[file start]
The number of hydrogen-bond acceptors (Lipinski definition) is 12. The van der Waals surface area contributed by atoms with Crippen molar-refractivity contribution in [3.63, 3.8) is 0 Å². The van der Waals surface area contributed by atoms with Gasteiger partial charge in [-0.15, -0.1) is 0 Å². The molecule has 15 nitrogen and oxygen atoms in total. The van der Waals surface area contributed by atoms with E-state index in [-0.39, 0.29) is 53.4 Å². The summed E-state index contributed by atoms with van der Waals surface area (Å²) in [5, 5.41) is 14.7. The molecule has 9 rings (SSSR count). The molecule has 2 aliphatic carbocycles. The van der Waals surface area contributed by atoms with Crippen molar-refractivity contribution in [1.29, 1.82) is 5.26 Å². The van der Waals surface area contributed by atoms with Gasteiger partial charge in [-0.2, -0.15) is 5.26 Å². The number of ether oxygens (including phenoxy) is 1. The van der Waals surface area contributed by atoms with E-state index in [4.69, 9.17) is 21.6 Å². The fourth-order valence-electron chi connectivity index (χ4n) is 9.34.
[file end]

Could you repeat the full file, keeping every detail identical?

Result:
The number of hydrogen-bond acceptors (Lipinski definition) is 12. The van der Waals surface area contributed by atoms with Crippen molar-refractivity contribution in [3.63, 3.8) is 0 Å². The van der Waals surface area contributed by atoms with Gasteiger partial charge in [-0.15, -0.1) is 0 Å². The molecule has 15 nitrogen and oxygen atoms in total. The van der Waals surface area contributed by atoms with E-state index in [-0.39, 0.29) is 53.4 Å². The summed E-state index contributed by atoms with van der Waals surface area (Å²) in [5, 5.41) is 14.7. The molecule has 9 rings (SSSR count). The molecule has 2 aliphatic carbocycles. The van der Waals surface area contributed by atoms with Crippen molar-refractivity contribution in [1.29, 1.82) is 5.26 Å². The van der Waals surface area contributed by atoms with Gasteiger partial charge in [-0.2, -0.15) is 5.26 Å². The number of ether oxygens (including phenoxy) is 1. The van der Waals surface area contributed by atoms with E-state index in [4.69, 9.17) is 21.6 Å². The fourth-order valence-electron chi connectivity index (χ4n) is 9.34.